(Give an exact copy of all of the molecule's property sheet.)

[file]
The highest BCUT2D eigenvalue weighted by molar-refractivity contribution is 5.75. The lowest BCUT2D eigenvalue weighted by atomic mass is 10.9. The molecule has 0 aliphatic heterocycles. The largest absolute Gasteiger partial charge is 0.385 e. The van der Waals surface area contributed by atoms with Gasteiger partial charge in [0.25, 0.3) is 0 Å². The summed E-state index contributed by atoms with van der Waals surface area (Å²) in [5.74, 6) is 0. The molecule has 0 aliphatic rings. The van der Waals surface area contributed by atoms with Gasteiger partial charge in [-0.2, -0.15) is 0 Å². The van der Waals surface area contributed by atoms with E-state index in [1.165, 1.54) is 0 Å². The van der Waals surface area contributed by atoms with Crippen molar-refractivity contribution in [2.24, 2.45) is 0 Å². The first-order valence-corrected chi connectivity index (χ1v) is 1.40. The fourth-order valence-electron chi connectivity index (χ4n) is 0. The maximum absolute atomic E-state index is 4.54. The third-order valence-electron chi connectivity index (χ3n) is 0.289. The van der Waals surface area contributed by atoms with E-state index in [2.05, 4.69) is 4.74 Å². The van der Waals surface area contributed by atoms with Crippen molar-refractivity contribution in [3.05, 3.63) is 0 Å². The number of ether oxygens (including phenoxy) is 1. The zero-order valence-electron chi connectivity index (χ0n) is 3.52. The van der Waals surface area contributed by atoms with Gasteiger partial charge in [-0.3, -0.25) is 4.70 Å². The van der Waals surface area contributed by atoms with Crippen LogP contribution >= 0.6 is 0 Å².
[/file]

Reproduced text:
The highest BCUT2D eigenvalue weighted by molar-refractivity contribution is 5.75. The lowest BCUT2D eigenvalue weighted by atomic mass is 10.9. The molecule has 0 aliphatic heterocycles. The largest absolute Gasteiger partial charge is 0.385 e. The van der Waals surface area contributed by atoms with Gasteiger partial charge in [0.25, 0.3) is 0 Å². The summed E-state index contributed by atoms with van der Waals surface area (Å²) in [5.74, 6) is 0. The molecule has 0 aliphatic rings. The van der Waals surface area contributed by atoms with Gasteiger partial charge in [-0.2, -0.15) is 0 Å². The van der Waals surface area contributed by atoms with E-state index in [1.165, 1.54) is 0 Å². The van der Waals surface area contributed by atoms with Crippen molar-refractivity contribution in [2.24, 2.45) is 0 Å². The first-order valence-corrected chi connectivity index (χ1v) is 1.40. The fourth-order valence-electron chi connectivity index (χ4n) is 0. The maximum absolute atomic E-state index is 4.54. The third-order valence-electron chi connectivity index (χ3n) is 0.289. The van der Waals surface area contributed by atoms with E-state index in [2.05, 4.69) is 4.74 Å². The van der Waals surface area contributed by atoms with Crippen molar-refractivity contribution in [3.05, 3.63) is 0 Å². The number of ether oxygens (including phenoxy) is 1. The zero-order valence-electron chi connectivity index (χ0n) is 3.52. The van der Waals surface area contributed by atoms with Gasteiger partial charge in [-0.3, -0.25) is 4.70 Å². The van der Waals surface area contributed by atoms with Crippen LogP contribution >= 0.6 is 0 Å².